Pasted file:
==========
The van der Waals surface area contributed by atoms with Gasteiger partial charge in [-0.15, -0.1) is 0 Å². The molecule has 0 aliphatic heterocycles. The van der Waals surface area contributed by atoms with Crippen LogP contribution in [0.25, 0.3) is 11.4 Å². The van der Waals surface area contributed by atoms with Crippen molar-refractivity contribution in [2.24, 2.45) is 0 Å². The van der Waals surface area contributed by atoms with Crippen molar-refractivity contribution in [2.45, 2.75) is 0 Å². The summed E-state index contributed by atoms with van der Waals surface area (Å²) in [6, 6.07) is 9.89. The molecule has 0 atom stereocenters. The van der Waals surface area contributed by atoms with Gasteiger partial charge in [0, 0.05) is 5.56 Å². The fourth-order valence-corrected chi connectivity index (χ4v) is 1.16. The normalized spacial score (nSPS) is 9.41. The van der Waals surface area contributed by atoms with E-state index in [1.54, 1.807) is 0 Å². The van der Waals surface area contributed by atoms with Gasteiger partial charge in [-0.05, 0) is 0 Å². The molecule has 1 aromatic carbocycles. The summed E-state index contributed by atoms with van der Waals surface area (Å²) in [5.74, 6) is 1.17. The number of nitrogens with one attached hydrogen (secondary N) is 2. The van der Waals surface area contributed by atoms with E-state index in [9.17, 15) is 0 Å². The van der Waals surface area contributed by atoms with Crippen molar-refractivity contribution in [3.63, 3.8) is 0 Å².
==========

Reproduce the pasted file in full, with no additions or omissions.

The van der Waals surface area contributed by atoms with Gasteiger partial charge in [-0.15, -0.1) is 0 Å². The molecule has 0 aliphatic heterocycles. The van der Waals surface area contributed by atoms with Crippen LogP contribution in [0.25, 0.3) is 11.4 Å². The van der Waals surface area contributed by atoms with Crippen molar-refractivity contribution in [2.24, 2.45) is 0 Å². The van der Waals surface area contributed by atoms with Crippen molar-refractivity contribution in [2.45, 2.75) is 0 Å². The summed E-state index contributed by atoms with van der Waals surface area (Å²) in [6, 6.07) is 9.89. The molecule has 0 atom stereocenters. The van der Waals surface area contributed by atoms with Gasteiger partial charge in [0, 0.05) is 5.56 Å². The fourth-order valence-corrected chi connectivity index (χ4v) is 1.16. The normalized spacial score (nSPS) is 9.41. The van der Waals surface area contributed by atoms with E-state index in [1.54, 1.807) is 0 Å². The van der Waals surface area contributed by atoms with Gasteiger partial charge in [-0.05, 0) is 0 Å². The molecule has 1 aromatic carbocycles. The summed E-state index contributed by atoms with van der Waals surface area (Å²) in [5.74, 6) is 1.17. The number of nitrogens with one attached hydrogen (secondary N) is 2. The van der Waals surface area contributed by atoms with E-state index in [9.17, 15) is 0 Å². The van der Waals surface area contributed by atoms with Crippen molar-refractivity contribution in [3.63, 3.8) is 0 Å².